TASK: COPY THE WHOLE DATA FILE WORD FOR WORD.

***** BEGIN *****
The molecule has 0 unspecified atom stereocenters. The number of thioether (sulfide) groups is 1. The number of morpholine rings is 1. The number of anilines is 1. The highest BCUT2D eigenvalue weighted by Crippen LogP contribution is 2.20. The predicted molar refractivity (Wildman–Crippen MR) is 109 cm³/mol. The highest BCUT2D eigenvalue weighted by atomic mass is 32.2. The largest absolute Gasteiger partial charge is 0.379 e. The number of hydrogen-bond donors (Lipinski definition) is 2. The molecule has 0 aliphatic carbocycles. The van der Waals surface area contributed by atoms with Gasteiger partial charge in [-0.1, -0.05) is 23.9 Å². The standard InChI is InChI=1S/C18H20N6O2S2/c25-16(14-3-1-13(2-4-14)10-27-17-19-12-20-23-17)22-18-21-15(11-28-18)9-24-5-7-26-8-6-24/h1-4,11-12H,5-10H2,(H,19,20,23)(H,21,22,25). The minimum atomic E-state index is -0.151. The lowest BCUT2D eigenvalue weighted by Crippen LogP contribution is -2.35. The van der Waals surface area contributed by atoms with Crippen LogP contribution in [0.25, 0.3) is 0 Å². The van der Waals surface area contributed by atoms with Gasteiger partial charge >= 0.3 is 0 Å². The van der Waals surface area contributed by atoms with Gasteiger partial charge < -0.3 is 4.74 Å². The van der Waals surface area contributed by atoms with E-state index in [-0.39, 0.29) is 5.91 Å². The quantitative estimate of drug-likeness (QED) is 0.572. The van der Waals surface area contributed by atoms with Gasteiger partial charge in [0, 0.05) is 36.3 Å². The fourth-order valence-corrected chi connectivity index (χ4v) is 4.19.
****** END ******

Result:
The molecule has 0 unspecified atom stereocenters. The number of thioether (sulfide) groups is 1. The number of morpholine rings is 1. The number of anilines is 1. The highest BCUT2D eigenvalue weighted by Crippen LogP contribution is 2.20. The predicted molar refractivity (Wildman–Crippen MR) is 109 cm³/mol. The highest BCUT2D eigenvalue weighted by atomic mass is 32.2. The largest absolute Gasteiger partial charge is 0.379 e. The number of hydrogen-bond donors (Lipinski definition) is 2. The molecule has 0 aliphatic carbocycles. The van der Waals surface area contributed by atoms with Gasteiger partial charge in [-0.1, -0.05) is 23.9 Å². The standard InChI is InChI=1S/C18H20N6O2S2/c25-16(14-3-1-13(2-4-14)10-27-17-19-12-20-23-17)22-18-21-15(11-28-18)9-24-5-7-26-8-6-24/h1-4,11-12H,5-10H2,(H,19,20,23)(H,21,22,25). The minimum atomic E-state index is -0.151. The lowest BCUT2D eigenvalue weighted by Crippen LogP contribution is -2.35. The van der Waals surface area contributed by atoms with Crippen LogP contribution in [0.25, 0.3) is 0 Å². The van der Waals surface area contributed by atoms with Gasteiger partial charge >= 0.3 is 0 Å². The van der Waals surface area contributed by atoms with Gasteiger partial charge < -0.3 is 4.74 Å². The van der Waals surface area contributed by atoms with E-state index in [-0.39, 0.29) is 5.91 Å². The quantitative estimate of drug-likeness (QED) is 0.572. The van der Waals surface area contributed by atoms with Gasteiger partial charge in [0, 0.05) is 36.3 Å². The fourth-order valence-corrected chi connectivity index (χ4v) is 4.19.